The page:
Aaron Flint reports Ryan Zinke is running a new radio ad featuring failed Presidential candidate Mitt Romney accusing John Lewis of cutting Medicare.
First, the script. Then, how Romney lied.
I think so. When in late August Zinke first agreed to the debate, then suddenly withdrew, the Billings Gazette’s Tom Lutey reported the sticking points were Zinke’s refusal to participate in a debate that included Libertarian candidate Mike Fellows, and whether only questions meeting Zinke’s approval would be asked. Montana Public Television would have co-sponsored the debate and broadcast it live on PBS.
Mike Fellows was not invited to last night’s debate. Score a point for Zinke. The debate was not televised, thus limiting the number of people who could watch it (Yellowstone Public Radio does have an audio recording, which in my opinion isn’t better than nothing; it’s possible the debate wasn’t video recorded). Score another point for Zinke. I don’t know whether the questions were approved in advance by either or both candidates (candidates shouldn’t be given that power), but a question on foreign policy was rightly asked, and Zinke had wanted such a question.
Zinke’s about face silences criticism that he won’t debate. The debate wasn’t broadcast on television, limiting the audience to the 300 or so in the auditorium. Indeed, it may not have even been video recorded (were iPhones confiscated at the door?). If so, Zinke won’t be embarrassed by a debate gaffe appearing in a Lewis ad. And so far, there’s no written transcript, although a rough transcript could be constructed from the audio using voice recognition software.
Although Zinke seems to have outmaneuvered Lewis, in the end Montana’s voters were outmaneuvered and are the ultimate losers. We live in an age in which high quality video recordings of debates can be made at low cost (a broadcast TV crew isn’t needed), and a transcript can be prepared quickly, especially if a court reporter records the event as it occurs. Shame on the debate’s sponsors and participants for not doing what was feasible, necessary, and right.
Curtis is running mostly on her personal story, so her platform is short and its planks thin. Her positions are pretty much those of Sen. Jon Tester: long on rhetoric, concise on specifics. Much to her credit, she omitted a plank on the deficit and national debt.
Much to her discredit, she omits foreign policy, yet she seeks an office with clear constitutional foreign policy responsibilities, such as ratifying treaties, approving ambassadors, and declaring war. If she doesn’t intelligently address foreign policy soon, she could find herself being booed on college campuses.
Below, I’ve reprinted — and annotated — her platform. What I consider boilerplate is in gray. My comments are in sans serif type on a light yellow background. Be sure to revisit her issues page frequently, as it will change to address emerging issues.
The spin doctors were dancing around and with the facts after the debate last night, blasting out emails declaring their candidates were victorious. I’m sure most were mostly written before the debate commenced.
I want a video recording of the debate that I can download and study. I want a transcript of the debate. And I want both placed in the public domain. Ideally, the video would be broadcast quality, and the transcript would be prepared by a court reporter, but I’d settle for iPhone quality video and a transcript created with voice recognition software. And I want it by 1800 MDT today.
Performing in 1988. Not a song to listen to alone.
Democrat John Lewis and Republican Ryan Zinke debate each other in Billings this evening. I still don’t know whether Libertarian Mike Fellows will join them (the Billings Gazette story inexplicably omitted that detail. When Zinke previously withdrew from the debate, his demand that Fellows not be on stage was a major sticking point (Zinke is afraid Fellows could attract enough Republican votes that Lewis wins with a plurality).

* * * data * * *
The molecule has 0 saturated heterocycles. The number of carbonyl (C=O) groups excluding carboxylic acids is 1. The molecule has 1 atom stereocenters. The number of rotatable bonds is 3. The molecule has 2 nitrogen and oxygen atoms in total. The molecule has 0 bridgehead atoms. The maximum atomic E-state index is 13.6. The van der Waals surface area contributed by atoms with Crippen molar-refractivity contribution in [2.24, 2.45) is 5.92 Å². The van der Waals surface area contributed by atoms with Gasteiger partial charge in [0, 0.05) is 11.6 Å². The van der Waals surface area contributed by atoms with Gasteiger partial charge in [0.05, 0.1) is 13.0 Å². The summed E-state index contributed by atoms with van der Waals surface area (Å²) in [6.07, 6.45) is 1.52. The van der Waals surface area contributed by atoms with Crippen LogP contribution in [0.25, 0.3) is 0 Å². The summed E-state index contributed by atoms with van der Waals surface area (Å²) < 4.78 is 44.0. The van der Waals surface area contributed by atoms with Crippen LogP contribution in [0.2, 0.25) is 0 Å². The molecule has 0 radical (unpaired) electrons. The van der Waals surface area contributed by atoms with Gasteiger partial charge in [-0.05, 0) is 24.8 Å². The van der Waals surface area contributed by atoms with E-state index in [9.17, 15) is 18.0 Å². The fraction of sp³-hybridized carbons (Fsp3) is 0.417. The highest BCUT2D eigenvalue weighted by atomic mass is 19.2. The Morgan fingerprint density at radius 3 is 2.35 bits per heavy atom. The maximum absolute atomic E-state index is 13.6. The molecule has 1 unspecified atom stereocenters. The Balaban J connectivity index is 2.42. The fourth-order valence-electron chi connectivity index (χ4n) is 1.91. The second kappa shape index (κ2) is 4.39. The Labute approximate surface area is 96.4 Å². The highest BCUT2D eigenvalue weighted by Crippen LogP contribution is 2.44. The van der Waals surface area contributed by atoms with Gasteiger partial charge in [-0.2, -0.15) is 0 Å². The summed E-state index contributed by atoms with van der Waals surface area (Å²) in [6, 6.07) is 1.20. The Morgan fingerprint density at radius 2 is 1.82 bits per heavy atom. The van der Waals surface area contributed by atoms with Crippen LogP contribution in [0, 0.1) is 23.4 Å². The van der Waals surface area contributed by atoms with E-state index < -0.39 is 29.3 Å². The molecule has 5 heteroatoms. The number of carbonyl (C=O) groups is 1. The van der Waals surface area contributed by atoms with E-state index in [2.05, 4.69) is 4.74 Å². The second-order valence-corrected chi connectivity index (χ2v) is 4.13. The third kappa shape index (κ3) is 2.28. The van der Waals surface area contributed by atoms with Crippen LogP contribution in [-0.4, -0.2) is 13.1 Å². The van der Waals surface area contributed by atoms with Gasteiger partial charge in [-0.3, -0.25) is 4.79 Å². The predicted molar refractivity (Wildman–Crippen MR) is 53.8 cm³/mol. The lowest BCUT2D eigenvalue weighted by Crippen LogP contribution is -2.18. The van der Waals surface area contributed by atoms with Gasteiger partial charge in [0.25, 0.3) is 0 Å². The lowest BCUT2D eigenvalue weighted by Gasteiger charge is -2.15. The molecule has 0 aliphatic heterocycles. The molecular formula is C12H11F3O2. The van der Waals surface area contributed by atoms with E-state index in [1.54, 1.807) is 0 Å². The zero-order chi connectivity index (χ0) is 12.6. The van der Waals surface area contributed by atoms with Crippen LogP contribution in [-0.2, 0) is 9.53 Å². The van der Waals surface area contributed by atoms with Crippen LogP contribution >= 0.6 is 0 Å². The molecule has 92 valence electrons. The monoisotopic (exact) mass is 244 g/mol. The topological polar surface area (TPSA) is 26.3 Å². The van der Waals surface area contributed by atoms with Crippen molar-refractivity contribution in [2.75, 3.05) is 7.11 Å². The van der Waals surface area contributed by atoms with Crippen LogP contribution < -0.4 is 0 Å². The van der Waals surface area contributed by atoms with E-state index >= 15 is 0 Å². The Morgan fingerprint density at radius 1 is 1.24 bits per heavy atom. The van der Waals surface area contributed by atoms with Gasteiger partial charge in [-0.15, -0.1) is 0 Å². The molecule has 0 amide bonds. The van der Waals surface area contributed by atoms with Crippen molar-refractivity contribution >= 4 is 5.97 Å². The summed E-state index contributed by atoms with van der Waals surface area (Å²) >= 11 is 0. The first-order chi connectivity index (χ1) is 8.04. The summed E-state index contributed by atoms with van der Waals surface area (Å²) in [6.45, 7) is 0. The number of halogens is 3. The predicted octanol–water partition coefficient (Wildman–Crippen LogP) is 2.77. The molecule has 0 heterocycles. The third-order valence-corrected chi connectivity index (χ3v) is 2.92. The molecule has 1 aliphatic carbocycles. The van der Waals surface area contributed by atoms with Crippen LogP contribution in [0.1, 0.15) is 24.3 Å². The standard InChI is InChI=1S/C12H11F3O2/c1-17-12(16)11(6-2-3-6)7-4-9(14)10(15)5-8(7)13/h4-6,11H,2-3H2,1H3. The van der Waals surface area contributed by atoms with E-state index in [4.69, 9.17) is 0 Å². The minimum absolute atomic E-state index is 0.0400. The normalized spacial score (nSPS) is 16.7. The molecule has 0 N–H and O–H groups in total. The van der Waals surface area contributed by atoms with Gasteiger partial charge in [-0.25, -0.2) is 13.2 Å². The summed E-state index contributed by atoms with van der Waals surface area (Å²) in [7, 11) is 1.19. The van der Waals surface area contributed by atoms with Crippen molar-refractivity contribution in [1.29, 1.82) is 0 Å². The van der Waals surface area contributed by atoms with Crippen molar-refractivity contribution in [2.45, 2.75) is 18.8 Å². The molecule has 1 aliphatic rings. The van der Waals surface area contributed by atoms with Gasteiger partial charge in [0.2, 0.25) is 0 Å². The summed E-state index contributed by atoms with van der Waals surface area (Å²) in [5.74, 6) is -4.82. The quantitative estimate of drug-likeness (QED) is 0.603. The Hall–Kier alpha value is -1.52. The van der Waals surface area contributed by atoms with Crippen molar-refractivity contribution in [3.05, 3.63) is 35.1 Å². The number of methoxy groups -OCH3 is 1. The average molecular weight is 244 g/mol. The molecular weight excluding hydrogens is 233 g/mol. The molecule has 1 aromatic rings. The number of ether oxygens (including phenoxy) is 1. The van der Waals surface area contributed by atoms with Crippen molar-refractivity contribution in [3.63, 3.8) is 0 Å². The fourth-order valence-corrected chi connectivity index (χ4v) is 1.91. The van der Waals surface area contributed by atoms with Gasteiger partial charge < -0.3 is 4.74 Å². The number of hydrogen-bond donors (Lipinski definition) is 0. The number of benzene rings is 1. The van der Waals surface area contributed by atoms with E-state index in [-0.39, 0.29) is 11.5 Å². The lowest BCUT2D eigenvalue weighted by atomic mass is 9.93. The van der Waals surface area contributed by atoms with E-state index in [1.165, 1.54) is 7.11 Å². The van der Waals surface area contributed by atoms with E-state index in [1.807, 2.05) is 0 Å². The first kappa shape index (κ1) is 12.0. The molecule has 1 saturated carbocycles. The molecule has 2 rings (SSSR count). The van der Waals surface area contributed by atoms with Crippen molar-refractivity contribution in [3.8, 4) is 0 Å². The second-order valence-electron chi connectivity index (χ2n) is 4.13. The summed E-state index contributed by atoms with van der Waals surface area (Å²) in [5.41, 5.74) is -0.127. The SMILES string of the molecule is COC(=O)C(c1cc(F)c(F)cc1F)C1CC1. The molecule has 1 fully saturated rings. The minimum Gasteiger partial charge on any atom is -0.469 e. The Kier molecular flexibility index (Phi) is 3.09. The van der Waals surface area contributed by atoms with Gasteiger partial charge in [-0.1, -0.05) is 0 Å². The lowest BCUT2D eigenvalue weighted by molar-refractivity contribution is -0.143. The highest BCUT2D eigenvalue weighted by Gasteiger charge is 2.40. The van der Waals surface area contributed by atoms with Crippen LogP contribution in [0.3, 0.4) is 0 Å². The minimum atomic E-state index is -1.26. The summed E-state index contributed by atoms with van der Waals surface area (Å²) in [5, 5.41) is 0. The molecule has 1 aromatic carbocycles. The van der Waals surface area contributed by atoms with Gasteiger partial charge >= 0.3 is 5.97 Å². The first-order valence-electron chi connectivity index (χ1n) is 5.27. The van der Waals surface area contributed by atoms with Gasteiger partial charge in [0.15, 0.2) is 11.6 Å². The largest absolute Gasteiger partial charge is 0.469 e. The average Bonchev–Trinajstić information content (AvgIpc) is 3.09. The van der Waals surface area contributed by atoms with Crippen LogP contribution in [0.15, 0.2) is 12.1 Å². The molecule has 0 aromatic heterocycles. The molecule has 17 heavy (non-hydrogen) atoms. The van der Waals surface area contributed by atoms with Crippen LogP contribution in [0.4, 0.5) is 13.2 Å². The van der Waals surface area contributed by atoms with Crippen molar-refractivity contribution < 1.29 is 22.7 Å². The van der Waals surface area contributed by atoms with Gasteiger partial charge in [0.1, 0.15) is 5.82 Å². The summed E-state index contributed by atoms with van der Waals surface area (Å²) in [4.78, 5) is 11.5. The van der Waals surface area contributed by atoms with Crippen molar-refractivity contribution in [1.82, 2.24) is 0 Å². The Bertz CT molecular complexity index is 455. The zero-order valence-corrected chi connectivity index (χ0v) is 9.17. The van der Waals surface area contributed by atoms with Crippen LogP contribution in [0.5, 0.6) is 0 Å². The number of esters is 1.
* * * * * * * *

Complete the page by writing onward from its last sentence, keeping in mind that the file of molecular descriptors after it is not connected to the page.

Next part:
President Obama’s decision to wage war in Syria without a clear Congressional declaration of war should take center stage tonight, as should the cowardly decision of Congress to adjourn without fully debating the issue. In effect, Congress said to the President, “ We’re going home, you can go shootin’ in Syria.” Congress and the President have not always been so irresponsible. Witness Franklin Roosevelt’s Day of Infamy address and Congress’ declarations of war on Japan, Germany, and the Axis powers.
Sharing center stage should be a discussion of whether the facts justify the wave of fear of terrorism that’s sweeping across the nation. A large number of American now seem terrified that as they walk out of the Post Office, a screaming black clad jihadi with Islamic eyes will leap out of the bushes and lop off their heads with a scimitar. Is this fear real? Yes. Is it rational? No. But do the debaters know that fear is irrational — and will they have the courage to say so? We’ll find out in a few hours. But given his recent television ads, I would be surprised if Zinke fails to fan the flames of fear.
Meanwhile, I urge everyone to read Josh Marshall’s essay on the effect this wave of fear is having on the election. Recent polls report Republican candidates for the Senate are pulling ahead of Democrats in Colorado and Ohio. Marshall attributes this shift to a visceral fear of terrorism, and an equally visceral sense that Republicans are better than Democrats at fighting terrorism. I thin k he’s right.
Most weather reports present the barometric pressure as corrected to sea level. METAR reports provide the actual station pressure in inches of mercury. Below, a graph of the station pressure, which varies continuously, at Glacier International Airport (KGPI), elevation 2,972 feet, for two weeks. The model for the U.S. Standard Atmosphere, by my calculations, puts the baseline station pressure at 26.85 inches of mercury.
The variation in station pressure affects the boiling point of water and the pressure altitude. Those graphs at another time.
The answer to that simple question has not appeared in any of the news stores I’read reporting that Ryan Zinke has decided to debate John Lewis in Billings on 29 September after all. Earlier, Zinke had arbitrarily refused to debate Lewis if Libertarian Mike Fellows was in the debate. So who caved in on this — Zinke or Lewis? And why the devil are reporters omitting from their stories whether Fellows will be debating? Fellows may well draw three to six percent of the vote, virtually all of it from Zinke, so whether he’s in the debate is important.